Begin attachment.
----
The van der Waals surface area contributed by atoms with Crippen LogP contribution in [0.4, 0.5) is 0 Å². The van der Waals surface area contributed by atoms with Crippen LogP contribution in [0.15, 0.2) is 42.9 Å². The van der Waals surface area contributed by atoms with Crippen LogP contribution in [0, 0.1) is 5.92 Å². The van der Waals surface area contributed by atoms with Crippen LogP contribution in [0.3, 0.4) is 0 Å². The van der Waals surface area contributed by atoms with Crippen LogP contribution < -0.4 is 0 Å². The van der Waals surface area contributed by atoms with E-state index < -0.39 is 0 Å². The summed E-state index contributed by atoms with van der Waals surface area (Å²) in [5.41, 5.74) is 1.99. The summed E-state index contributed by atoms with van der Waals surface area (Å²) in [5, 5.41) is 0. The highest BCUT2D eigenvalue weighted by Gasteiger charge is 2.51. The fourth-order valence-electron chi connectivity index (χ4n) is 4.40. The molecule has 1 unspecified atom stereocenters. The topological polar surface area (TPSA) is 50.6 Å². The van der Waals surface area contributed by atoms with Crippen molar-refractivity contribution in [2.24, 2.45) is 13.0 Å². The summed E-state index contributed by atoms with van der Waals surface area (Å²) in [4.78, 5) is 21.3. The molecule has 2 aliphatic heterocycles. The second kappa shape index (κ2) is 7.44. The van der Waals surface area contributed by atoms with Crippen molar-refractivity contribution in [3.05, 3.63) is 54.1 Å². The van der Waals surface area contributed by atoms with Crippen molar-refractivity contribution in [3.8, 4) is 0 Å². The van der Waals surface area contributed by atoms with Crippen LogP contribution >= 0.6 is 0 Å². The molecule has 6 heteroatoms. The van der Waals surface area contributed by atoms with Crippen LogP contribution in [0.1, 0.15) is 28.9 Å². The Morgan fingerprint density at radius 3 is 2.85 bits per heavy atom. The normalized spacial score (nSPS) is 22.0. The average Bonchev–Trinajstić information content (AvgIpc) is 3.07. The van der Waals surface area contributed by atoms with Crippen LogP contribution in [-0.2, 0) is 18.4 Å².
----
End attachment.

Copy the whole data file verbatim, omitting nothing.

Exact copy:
The van der Waals surface area contributed by atoms with Crippen LogP contribution in [0.4, 0.5) is 0 Å². The van der Waals surface area contributed by atoms with Crippen LogP contribution in [0.15, 0.2) is 42.9 Å². The van der Waals surface area contributed by atoms with Crippen LogP contribution in [0, 0.1) is 5.92 Å². The van der Waals surface area contributed by atoms with Crippen LogP contribution in [0.3, 0.4) is 0 Å². The van der Waals surface area contributed by atoms with Crippen LogP contribution < -0.4 is 0 Å². The van der Waals surface area contributed by atoms with E-state index < -0.39 is 0 Å². The summed E-state index contributed by atoms with van der Waals surface area (Å²) in [5.41, 5.74) is 1.99. The summed E-state index contributed by atoms with van der Waals surface area (Å²) in [5, 5.41) is 0. The highest BCUT2D eigenvalue weighted by Gasteiger charge is 2.51. The fourth-order valence-electron chi connectivity index (χ4n) is 4.40. The molecule has 1 unspecified atom stereocenters. The topological polar surface area (TPSA) is 50.6 Å². The van der Waals surface area contributed by atoms with Crippen molar-refractivity contribution in [2.24, 2.45) is 13.0 Å². The summed E-state index contributed by atoms with van der Waals surface area (Å²) in [4.78, 5) is 21.3. The molecule has 2 aliphatic heterocycles. The second kappa shape index (κ2) is 7.44. The van der Waals surface area contributed by atoms with Crippen molar-refractivity contribution in [3.05, 3.63) is 54.1 Å². The van der Waals surface area contributed by atoms with Crippen molar-refractivity contribution in [3.8, 4) is 0 Å². The van der Waals surface area contributed by atoms with Crippen LogP contribution >= 0.6 is 0 Å². The molecule has 6 heteroatoms. The van der Waals surface area contributed by atoms with Crippen LogP contribution in [0.1, 0.15) is 28.9 Å². The Morgan fingerprint density at radius 3 is 2.85 bits per heavy atom. The normalized spacial score (nSPS) is 22.0. The average Bonchev–Trinajstić information content (AvgIpc) is 3.07. The van der Waals surface area contributed by atoms with Crippen LogP contribution in [-0.2, 0) is 18.4 Å².